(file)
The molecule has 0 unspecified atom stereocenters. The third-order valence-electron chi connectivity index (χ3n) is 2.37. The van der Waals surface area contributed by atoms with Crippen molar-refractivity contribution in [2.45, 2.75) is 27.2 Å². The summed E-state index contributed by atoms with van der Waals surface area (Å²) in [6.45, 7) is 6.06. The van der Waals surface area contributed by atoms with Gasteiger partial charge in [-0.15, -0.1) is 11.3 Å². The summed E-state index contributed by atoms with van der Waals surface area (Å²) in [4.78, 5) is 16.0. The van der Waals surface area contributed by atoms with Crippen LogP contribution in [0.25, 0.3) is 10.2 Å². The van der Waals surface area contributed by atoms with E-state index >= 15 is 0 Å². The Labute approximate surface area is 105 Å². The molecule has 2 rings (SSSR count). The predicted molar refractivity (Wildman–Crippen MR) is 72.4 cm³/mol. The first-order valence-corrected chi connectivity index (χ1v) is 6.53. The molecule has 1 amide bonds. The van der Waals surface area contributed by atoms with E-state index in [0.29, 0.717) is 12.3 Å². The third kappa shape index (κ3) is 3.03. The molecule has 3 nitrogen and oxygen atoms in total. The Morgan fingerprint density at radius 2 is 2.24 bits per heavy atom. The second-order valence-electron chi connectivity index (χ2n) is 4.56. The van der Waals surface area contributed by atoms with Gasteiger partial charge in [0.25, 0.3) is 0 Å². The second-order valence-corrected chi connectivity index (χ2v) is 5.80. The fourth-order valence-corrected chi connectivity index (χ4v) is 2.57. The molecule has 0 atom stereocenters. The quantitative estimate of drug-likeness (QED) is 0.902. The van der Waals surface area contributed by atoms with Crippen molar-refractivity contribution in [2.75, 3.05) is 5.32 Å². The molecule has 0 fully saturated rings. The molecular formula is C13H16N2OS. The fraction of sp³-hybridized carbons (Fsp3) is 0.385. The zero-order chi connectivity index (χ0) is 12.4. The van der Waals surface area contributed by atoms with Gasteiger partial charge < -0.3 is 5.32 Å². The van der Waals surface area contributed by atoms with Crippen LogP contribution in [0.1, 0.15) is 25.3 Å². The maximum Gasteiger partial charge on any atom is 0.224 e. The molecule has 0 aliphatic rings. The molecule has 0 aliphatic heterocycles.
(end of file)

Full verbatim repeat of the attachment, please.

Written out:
The molecule has 0 unspecified atom stereocenters. The third-order valence-electron chi connectivity index (χ3n) is 2.37. The van der Waals surface area contributed by atoms with Crippen molar-refractivity contribution in [2.45, 2.75) is 27.2 Å². The summed E-state index contributed by atoms with van der Waals surface area (Å²) in [6.45, 7) is 6.06. The van der Waals surface area contributed by atoms with Gasteiger partial charge in [-0.15, -0.1) is 11.3 Å². The summed E-state index contributed by atoms with van der Waals surface area (Å²) in [4.78, 5) is 16.0. The van der Waals surface area contributed by atoms with Crippen LogP contribution in [0.25, 0.3) is 10.2 Å². The van der Waals surface area contributed by atoms with E-state index >= 15 is 0 Å². The Labute approximate surface area is 105 Å². The molecule has 2 rings (SSSR count). The predicted molar refractivity (Wildman–Crippen MR) is 72.4 cm³/mol. The first-order valence-corrected chi connectivity index (χ1v) is 6.53. The molecule has 1 amide bonds. The van der Waals surface area contributed by atoms with E-state index in [0.29, 0.717) is 12.3 Å². The third kappa shape index (κ3) is 3.03. The molecule has 3 nitrogen and oxygen atoms in total. The Morgan fingerprint density at radius 2 is 2.24 bits per heavy atom. The second-order valence-electron chi connectivity index (χ2n) is 4.56. The van der Waals surface area contributed by atoms with Gasteiger partial charge in [0.25, 0.3) is 0 Å². The second-order valence-corrected chi connectivity index (χ2v) is 5.80. The fourth-order valence-corrected chi connectivity index (χ4v) is 2.57. The molecule has 0 atom stereocenters. The quantitative estimate of drug-likeness (QED) is 0.902. The van der Waals surface area contributed by atoms with Crippen molar-refractivity contribution in [2.75, 3.05) is 5.32 Å². The molecule has 0 fully saturated rings. The molecular formula is C13H16N2OS. The fraction of sp³-hybridized carbons (Fsp3) is 0.385. The zero-order chi connectivity index (χ0) is 12.4. The van der Waals surface area contributed by atoms with Gasteiger partial charge < -0.3 is 5.32 Å². The van der Waals surface area contributed by atoms with Crippen LogP contribution in [0.1, 0.15) is 25.3 Å². The maximum Gasteiger partial charge on any atom is 0.224 e. The molecule has 0 aliphatic rings. The molecule has 0 aliphatic heterocycles.